Turkish opposition leader dismisses attack on 'slitty-eyed' tourists

A young Uighur living in Turkey watches protesters burn a Chinese flag

A Turkish opposition leader sparked fury Wednesday by saying a mistaken attack on Korean tourists by anti-Chinese protesters was understandable, given that both peoples have "slitty eyes".
The comments by Turkey's Nationalist Movement Party (MHP) chief Devlet Bahceli were particularly sensitive at a time when his party is seen as a possible partner for the ruling Justice and Development Party (AKP) in a government coalition after June 7 elections.
Over the last week, hundreds of Turkish nationalists across the country have protested China's alleged restrictions on Muslim Uighurs worshipping and fasting during the holy month of Ramadan. On Saturday Turkish nationalists shouting "Allahu Akbar" mistakenly attacked a group of South Korean tourists in the heart of Istanbul's old city, believing they were Chinese.
"Our young people are very sensitive about the oppression taking place in China. They (protesters) should be able to exercise their democratic rights," said Bahceli. A predominantly Muslim country, Turkey shares linguistic and religious links with the Uighur community, which has several associations here.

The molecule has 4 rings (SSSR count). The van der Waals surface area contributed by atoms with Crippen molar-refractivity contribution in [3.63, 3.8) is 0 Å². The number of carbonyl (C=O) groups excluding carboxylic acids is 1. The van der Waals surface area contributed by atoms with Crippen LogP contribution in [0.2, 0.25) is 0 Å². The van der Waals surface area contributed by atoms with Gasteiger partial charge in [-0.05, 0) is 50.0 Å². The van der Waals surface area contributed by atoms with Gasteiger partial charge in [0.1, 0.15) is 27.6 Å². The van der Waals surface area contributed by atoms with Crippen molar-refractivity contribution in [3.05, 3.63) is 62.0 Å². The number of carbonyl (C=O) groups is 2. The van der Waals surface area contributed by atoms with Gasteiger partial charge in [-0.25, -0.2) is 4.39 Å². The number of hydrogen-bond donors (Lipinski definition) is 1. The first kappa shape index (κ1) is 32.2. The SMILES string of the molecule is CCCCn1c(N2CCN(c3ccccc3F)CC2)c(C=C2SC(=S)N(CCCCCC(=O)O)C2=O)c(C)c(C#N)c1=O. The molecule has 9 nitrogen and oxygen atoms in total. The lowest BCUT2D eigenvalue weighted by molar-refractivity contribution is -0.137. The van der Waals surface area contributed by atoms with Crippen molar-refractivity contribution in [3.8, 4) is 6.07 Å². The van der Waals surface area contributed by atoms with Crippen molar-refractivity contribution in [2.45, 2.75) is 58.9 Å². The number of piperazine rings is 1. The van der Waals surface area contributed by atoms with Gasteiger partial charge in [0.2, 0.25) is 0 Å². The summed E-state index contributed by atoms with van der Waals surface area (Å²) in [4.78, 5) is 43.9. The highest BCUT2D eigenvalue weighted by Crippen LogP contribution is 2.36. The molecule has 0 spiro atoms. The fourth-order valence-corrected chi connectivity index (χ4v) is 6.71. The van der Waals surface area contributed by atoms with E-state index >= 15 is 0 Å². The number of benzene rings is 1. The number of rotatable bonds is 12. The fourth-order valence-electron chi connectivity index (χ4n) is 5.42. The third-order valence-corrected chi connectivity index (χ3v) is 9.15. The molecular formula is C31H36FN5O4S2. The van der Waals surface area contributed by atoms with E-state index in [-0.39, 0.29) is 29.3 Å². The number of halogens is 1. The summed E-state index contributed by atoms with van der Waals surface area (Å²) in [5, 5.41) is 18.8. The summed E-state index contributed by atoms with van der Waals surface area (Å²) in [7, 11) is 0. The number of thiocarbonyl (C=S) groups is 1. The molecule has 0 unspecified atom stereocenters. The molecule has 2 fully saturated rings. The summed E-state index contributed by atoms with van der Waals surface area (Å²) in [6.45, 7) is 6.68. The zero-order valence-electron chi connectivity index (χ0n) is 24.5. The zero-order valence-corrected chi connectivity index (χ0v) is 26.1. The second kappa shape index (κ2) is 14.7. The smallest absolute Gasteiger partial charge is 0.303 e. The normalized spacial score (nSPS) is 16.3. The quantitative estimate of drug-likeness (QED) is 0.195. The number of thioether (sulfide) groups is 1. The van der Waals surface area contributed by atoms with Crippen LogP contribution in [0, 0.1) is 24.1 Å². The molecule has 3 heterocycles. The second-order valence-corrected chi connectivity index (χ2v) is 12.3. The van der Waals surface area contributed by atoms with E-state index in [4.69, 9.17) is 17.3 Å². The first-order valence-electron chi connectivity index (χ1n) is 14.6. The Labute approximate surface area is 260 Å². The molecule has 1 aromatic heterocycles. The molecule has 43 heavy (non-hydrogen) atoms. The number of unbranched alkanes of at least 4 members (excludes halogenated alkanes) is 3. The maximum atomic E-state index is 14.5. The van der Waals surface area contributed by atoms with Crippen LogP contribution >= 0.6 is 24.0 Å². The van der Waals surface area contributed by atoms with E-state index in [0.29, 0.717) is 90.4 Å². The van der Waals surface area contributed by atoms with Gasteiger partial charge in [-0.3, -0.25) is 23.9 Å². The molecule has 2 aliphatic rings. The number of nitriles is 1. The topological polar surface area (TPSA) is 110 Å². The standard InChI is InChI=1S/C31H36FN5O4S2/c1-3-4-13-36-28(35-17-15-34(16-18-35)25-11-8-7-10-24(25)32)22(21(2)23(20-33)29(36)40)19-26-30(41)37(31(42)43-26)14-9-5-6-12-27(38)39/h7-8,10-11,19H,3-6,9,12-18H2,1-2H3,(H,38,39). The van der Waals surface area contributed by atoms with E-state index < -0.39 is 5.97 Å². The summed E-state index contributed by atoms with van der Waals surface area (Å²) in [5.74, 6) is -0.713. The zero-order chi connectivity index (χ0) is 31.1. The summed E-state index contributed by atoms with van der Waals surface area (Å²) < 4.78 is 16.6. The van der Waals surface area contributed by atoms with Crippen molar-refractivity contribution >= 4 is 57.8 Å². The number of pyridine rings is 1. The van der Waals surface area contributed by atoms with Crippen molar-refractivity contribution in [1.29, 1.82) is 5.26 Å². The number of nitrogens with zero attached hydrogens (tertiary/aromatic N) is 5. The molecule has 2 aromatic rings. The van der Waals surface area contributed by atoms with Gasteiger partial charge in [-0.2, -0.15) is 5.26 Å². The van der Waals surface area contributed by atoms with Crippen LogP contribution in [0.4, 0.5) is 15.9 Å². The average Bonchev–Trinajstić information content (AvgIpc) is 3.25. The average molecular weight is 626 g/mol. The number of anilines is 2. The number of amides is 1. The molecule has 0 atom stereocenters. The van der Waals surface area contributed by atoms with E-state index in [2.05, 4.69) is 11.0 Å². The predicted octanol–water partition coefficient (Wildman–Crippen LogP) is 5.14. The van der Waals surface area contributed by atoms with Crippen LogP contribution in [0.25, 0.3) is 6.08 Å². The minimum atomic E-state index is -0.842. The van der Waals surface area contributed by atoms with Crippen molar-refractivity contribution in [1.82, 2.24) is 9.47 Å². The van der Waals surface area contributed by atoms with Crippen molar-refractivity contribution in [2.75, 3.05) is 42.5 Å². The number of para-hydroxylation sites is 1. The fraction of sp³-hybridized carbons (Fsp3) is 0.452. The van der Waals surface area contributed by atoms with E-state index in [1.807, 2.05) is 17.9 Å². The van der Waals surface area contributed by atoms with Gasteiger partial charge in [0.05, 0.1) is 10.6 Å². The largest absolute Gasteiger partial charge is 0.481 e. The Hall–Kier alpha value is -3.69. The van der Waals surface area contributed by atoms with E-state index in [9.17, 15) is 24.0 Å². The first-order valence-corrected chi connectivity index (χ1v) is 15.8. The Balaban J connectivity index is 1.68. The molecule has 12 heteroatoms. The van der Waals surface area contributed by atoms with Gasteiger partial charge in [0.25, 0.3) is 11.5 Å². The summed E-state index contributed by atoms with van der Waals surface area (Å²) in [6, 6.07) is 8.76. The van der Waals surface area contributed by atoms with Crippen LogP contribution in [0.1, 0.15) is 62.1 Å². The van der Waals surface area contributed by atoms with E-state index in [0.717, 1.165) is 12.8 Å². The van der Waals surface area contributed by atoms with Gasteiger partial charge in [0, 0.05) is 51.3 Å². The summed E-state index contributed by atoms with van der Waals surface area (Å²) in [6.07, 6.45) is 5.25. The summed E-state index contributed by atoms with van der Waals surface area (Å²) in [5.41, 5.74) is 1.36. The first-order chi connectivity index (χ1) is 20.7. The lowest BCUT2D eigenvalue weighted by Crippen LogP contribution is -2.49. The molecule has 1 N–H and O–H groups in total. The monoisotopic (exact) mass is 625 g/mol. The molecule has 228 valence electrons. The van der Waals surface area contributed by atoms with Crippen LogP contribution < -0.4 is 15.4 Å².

"These are young people. Some can mislead these young people and they may follow them," Bahceli said in an interview with Hurriyet newspaper published on Wednesday. "What is the difference between a Korean and a Chinese anyway? They both have slitty eyes. Does it make any difference?"
Bahceli's comments sparked outrage on Twitter, with some users accusing him of racism and inciting hatred. "Is it OK to beat someone as long as they have slitty eyes? Is that so Mr Bahceli?" one Twitter user with the handle @Karsitaraf34 wrote.
Riot police stepped in on Saturday to rescue the tourists from the attackers, members of the far-right Grey Wolves movement, affiliated with MHP. A popular Chinese restaurant in Istanbul was attacked last week and had its windows smashed by a group of protesters who did not realise it was Turkish-owned and that its chef was an ethnic Uighur.
Turkey last week summoned the Chinese ambassador to convey its "deep concerns" over the alleged restrictions. Beijing in turn denied the allegations, demanded that Turkey clarify its statements and warned its residents travelling in Turkey to be careful of anti-China protests. Bahceli also suggested that those attacking the Asians could be "heavy metal fans" as the hand gesture commonly used by the Grey Wolves movement is very similar to the heavy metal gesture.